A look at director Robert A. Burns’ very personal 1982 canine horror movie Mongrel
In the film’s pre-credits curtain raiser, Mongrel establishes it’s grimy and unnerving mood with a disorientating point of view shot accompanied by heavy breathing that is somehow part human and part bestial – and in turn, this becomes a perfect summary of what this seldom-seen and therefore unfairly underrated gritty take on lycanthropy is all about. The film is a tightly woven character study that could quite honestly be likened to the much-championed masterwork Martin (1978) from George A. Romero – where our anti-hero goes through his alienated existence believing he is a vampire. Mongrel uses the concept and themes of lycanthropy as it’s sturdy skeletal story structure — having the jittery, troubled and tormented protagonist fall victim to the violent outbursts of the condition — but ultimately the film favors an invested interest in the character’s personal relationships, social awkwardness, repressed sexuality and neurosis rather than tipping into full-blown fang bearing, fur sprouting werewolf territory.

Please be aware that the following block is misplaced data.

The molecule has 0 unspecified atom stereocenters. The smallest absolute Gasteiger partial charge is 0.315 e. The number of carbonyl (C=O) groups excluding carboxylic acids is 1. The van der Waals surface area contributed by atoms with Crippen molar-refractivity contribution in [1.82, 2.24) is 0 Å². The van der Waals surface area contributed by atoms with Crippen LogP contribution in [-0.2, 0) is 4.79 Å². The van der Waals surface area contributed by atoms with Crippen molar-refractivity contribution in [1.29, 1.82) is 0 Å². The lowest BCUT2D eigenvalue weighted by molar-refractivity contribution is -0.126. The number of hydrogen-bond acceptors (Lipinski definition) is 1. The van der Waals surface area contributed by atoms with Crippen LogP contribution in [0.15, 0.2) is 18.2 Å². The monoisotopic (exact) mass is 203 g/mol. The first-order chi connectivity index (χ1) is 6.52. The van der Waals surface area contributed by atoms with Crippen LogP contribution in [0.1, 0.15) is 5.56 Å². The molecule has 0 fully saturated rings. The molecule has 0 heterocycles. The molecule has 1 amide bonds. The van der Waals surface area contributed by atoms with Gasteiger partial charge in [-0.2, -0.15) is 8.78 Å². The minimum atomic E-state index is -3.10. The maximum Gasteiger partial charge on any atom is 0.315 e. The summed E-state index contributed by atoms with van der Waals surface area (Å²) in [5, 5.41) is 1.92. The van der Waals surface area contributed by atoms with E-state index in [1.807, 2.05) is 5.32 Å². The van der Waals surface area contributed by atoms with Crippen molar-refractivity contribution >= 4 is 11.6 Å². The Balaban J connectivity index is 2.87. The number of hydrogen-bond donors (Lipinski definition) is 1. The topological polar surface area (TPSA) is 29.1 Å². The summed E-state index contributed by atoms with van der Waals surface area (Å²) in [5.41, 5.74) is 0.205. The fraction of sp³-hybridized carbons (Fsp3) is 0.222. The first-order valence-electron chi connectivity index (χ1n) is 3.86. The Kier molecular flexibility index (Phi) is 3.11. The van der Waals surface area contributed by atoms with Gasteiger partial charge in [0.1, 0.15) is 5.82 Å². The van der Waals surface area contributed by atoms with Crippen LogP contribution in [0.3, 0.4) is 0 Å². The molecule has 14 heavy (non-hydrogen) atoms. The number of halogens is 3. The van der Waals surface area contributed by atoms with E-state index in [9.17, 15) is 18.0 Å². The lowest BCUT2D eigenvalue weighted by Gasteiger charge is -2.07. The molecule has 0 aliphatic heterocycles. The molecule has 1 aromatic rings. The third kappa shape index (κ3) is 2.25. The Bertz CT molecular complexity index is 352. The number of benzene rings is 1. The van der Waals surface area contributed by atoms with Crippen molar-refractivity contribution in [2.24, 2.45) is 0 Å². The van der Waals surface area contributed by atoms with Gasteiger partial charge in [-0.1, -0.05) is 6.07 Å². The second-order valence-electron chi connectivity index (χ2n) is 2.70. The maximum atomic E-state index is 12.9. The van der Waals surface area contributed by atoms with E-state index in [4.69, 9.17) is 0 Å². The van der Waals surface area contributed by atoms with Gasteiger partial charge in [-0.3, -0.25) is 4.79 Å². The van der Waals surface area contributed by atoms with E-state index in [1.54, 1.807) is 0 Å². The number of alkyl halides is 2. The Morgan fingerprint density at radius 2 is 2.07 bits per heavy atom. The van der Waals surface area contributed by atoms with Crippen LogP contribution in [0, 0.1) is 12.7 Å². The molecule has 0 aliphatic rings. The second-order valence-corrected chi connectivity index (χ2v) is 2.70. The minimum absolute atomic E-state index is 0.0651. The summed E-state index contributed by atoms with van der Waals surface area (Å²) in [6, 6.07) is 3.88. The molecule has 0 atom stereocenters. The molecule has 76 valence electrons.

There is something remarkably open, honest and revealing in Mongrel, and this is what makes the film even more of a bizarre oddity – it is as if you are watching someone’s confession unfold on screen. What is so telling about this introspective and intimate horror outing is the fact that this film is incredibly personal – it says a lot about the movie’s director Robert A. Burns and what he may have struggled with as an artist as well as a human being. Burns would make a name for himself in horror film history having been the art director on such classics as The Texas Chain Saw Massacre (1973), The Hills Have Eyes (1977), Don’t Go Near the Park (1979) and The Howling (1981). His work on those films is undeniably outstanding and iconic – any dedicated cinephile or horror devotee just has to think back to the dried up bones and hanging ornaments used to deck out the Texan abode occupied by Leatherface and company in the aforementioned The Texas Chain Saw Massacre, or the lupine artifacts scattered around Eddie Quists’s apartment and the animal pelts that decorated his sister Marsha’s cabin in The Howling. But here in his one directorial effort (which he also wrote), Burns somehow delivers an extension of his work as a designer and art director that fundamentally comments on his personality and frustrated desire to “speak”; through Mongrel, it is as if he has finally been given the opportunity to find a “voice.” In many ways, Mongrel is a concentrated and intelligently filtered artistic catharsis that exists to both entertain but also act as an artifact of therapy. Upon viewing the sheer ugliness of the film — which is designed and painted with a sleazy sensibility — you can sense a lot of who Robert A. Burns was as his personality and his attempts at communicating his dynamic ideas pulsate within the makeup of the film.